Armand’s First Letter. Amelia’s First Letter.
20 June 1016
Yes, as you can see from the superscription I have returned to Armorica. I must apologize for slipping through Mont-Havre without coming to see you or His Lordship, but I did so for your own benefit. It has been over three months since I left Cumbria, which is ample time for His Lordship to receive official word from Yorke regarding my so-called misdeeds. I know that Lord Doncaster is well-disposed towards me, and I wished to spare him embarrassment should he have been ordered to hold me and return me to York.
I have already sent you word of my doings, of the destruction of my fast packet the Anne-Marie, and of the malevolence of the Shipwright’s Guild. You may tell Lord Doncaster that I would be glad to come and speak to him about all these things; but I will not be packed up and sent back to Cumbria to answer the false accusations of the Shipwright’s Guild. He may make up his mind to that.
Thank you for passing word to Marc regarding the need to extend the wagon-works to include a small shipyard. He has that well in train; and as I spent the voyage from Toulouse re-creating (and improving!) my plans, we should have our first packet on the ways by next week.
It is an ingenious design, Jack. You’ll recall that to prevent such a vessel from tearing itself to bits over time one must balance the generous elements against the greedy elements in such way that the generous elements are not consumed. As a result, I have designed the packet as a hardened skeleton from which the other members depend, such that the weight of the packet itself constantly stresses the hardened elements. The lifting elements line the underside of the upper deck to support this skeleton from within; and the whole is designed as a series of interlocking but disconnected parts so that the stresses have free play.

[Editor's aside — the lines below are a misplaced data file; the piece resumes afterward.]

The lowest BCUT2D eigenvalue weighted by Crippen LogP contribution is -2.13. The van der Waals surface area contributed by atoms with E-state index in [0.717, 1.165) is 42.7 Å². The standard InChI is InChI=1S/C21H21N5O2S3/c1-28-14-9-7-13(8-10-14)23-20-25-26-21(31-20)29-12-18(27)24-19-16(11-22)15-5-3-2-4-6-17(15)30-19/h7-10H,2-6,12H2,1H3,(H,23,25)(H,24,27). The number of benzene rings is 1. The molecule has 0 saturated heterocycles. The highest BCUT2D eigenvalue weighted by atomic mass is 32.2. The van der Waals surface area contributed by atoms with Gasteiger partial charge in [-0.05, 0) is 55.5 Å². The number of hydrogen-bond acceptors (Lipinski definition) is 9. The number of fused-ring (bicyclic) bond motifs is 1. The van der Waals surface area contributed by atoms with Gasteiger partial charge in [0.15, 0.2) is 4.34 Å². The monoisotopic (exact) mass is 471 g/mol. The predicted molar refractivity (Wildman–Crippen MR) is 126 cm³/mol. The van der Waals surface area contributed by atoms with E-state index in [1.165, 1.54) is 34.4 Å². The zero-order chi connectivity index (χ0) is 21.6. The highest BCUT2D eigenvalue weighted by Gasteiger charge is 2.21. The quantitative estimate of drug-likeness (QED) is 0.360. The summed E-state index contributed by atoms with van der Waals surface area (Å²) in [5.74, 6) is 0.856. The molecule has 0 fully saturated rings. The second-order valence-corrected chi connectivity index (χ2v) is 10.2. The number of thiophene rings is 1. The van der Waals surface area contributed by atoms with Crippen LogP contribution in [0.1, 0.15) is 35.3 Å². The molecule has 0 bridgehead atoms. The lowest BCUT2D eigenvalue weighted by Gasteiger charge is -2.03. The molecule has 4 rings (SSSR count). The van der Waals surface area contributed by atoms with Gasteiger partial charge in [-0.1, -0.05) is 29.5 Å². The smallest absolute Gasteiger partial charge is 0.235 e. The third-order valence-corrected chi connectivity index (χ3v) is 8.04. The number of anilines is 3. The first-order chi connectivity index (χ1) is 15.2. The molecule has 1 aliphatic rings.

I fear I have confused you. What I mean to say is that the lifting elements are not nailed or otherwise fastened to the hardened skeleton; but they are confined within it in such a way that they cannot slip free. When active, they lift by direct pressure on the ribs that underlie the deck; when inactive, they rest on matching ribs beneath them.
It will be a lovely vessel, Jack. Swift, capacious, and a joy to fly!
Once it is built, we will have a choice to make, all of us with a stake in Tuppenny Wagons: ought we to sell packets, as we sell wagons? Or ought we to fly them ourselves, as competitors to the Guilde du Courriers? The latter has a number of advantages: first, that it prevents the Shipwright’s Guild from purchasing one through intermediaries; and second, as we would fly only non-Cumbrian routes, out-sailing any other packet, we would leave Cumbria isolated…which might eventually put pressure on His Majesty’s Parliament to fix things. You may tell his Lordship that we will gladly serve Cumbria if we may do so freely.
Not that I intend to sell the first packet, the Margaret-Elise. It will remain in the hands of the company, for our own use. Someday I will fly her to Toulouse to visit your sister; and then, if God wills and reason prevails over the machinations of the shipwrights, to Yorke to visit Mother. I surely will not hazard her in Cumbria before then.
I have not written of Amelie and my daughters, for I know well that you have looked after them for me in my absence; Amelie has had nothing but praise for you, and little Anne-Marie chants “Oncle Jacques! Oncle Jacques!” whenever your name is mentioned. I am so glad to be reunited with them.
Photo by Sebastian Unrau on Unsplash